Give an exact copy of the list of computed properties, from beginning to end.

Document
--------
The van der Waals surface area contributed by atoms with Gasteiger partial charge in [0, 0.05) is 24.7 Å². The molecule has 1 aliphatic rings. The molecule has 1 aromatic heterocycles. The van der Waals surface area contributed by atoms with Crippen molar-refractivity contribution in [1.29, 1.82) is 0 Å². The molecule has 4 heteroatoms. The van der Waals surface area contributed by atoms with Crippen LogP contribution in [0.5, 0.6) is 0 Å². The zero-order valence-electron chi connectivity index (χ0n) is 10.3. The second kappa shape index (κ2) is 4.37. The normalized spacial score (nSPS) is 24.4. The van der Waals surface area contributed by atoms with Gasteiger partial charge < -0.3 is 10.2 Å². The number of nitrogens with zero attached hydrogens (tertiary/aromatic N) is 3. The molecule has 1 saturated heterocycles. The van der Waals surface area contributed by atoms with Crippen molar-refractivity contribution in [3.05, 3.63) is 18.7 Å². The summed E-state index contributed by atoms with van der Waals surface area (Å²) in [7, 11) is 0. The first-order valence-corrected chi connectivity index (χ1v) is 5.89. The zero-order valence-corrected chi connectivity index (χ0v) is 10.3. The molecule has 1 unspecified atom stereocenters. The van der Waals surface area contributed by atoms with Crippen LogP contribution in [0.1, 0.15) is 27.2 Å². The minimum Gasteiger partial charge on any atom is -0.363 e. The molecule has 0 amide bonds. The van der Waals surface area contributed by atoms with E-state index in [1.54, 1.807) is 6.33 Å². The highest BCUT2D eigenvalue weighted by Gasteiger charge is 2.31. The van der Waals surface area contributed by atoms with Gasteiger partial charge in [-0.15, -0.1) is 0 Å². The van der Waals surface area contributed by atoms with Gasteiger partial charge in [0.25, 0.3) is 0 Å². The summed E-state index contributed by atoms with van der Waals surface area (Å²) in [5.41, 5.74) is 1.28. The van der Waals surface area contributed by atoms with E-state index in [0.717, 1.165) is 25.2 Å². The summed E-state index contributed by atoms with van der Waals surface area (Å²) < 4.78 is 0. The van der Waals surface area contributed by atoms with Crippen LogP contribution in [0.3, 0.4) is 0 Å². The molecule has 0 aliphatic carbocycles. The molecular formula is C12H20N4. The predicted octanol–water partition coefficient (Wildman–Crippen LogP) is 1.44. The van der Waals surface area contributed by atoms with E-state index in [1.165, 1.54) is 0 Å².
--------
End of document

The van der Waals surface area contributed by atoms with Gasteiger partial charge in [0, 0.05) is 24.7 Å². The molecule has 1 aliphatic rings. The molecule has 1 aromatic heterocycles. The van der Waals surface area contributed by atoms with Crippen molar-refractivity contribution in [1.29, 1.82) is 0 Å². The molecule has 4 heteroatoms. The van der Waals surface area contributed by atoms with Crippen LogP contribution in [0.5, 0.6) is 0 Å². The zero-order valence-electron chi connectivity index (χ0n) is 10.3. The second kappa shape index (κ2) is 4.37. The normalized spacial score (nSPS) is 24.4. The van der Waals surface area contributed by atoms with Gasteiger partial charge < -0.3 is 10.2 Å². The number of nitrogens with zero attached hydrogens (tertiary/aromatic N) is 3. The molecule has 1 saturated heterocycles. The van der Waals surface area contributed by atoms with Crippen molar-refractivity contribution in [3.05, 3.63) is 18.7 Å². The summed E-state index contributed by atoms with van der Waals surface area (Å²) in [7, 11) is 0. The first-order valence-corrected chi connectivity index (χ1v) is 5.89. The zero-order valence-corrected chi connectivity index (χ0v) is 10.3. The molecule has 1 unspecified atom stereocenters. The van der Waals surface area contributed by atoms with Crippen LogP contribution in [0.1, 0.15) is 27.2 Å². The minimum Gasteiger partial charge on any atom is -0.363 e. The molecule has 0 amide bonds. The van der Waals surface area contributed by atoms with E-state index in [1.54, 1.807) is 6.33 Å². The highest BCUT2D eigenvalue weighted by Gasteiger charge is 2.31. The van der Waals surface area contributed by atoms with Gasteiger partial charge in [-0.15, -0.1) is 0 Å². The van der Waals surface area contributed by atoms with Gasteiger partial charge in [0.25, 0.3) is 0 Å². The summed E-state index contributed by atoms with van der Waals surface area (Å²) in [5.41, 5.74) is 1.28. The van der Waals surface area contributed by atoms with E-state index in [0.717, 1.165) is 25.2 Å². The summed E-state index contributed by atoms with van der Waals surface area (Å²) < 4.78 is 0. The van der Waals surface area contributed by atoms with Crippen LogP contribution in [0.3, 0.4) is 0 Å². The molecule has 0 aliphatic carbocycles. The molecular formula is C12H20N4. The predicted octanol–water partition coefficient (Wildman–Crippen LogP) is 1.44. The van der Waals surface area contributed by atoms with E-state index in [1.165, 1.54) is 0 Å².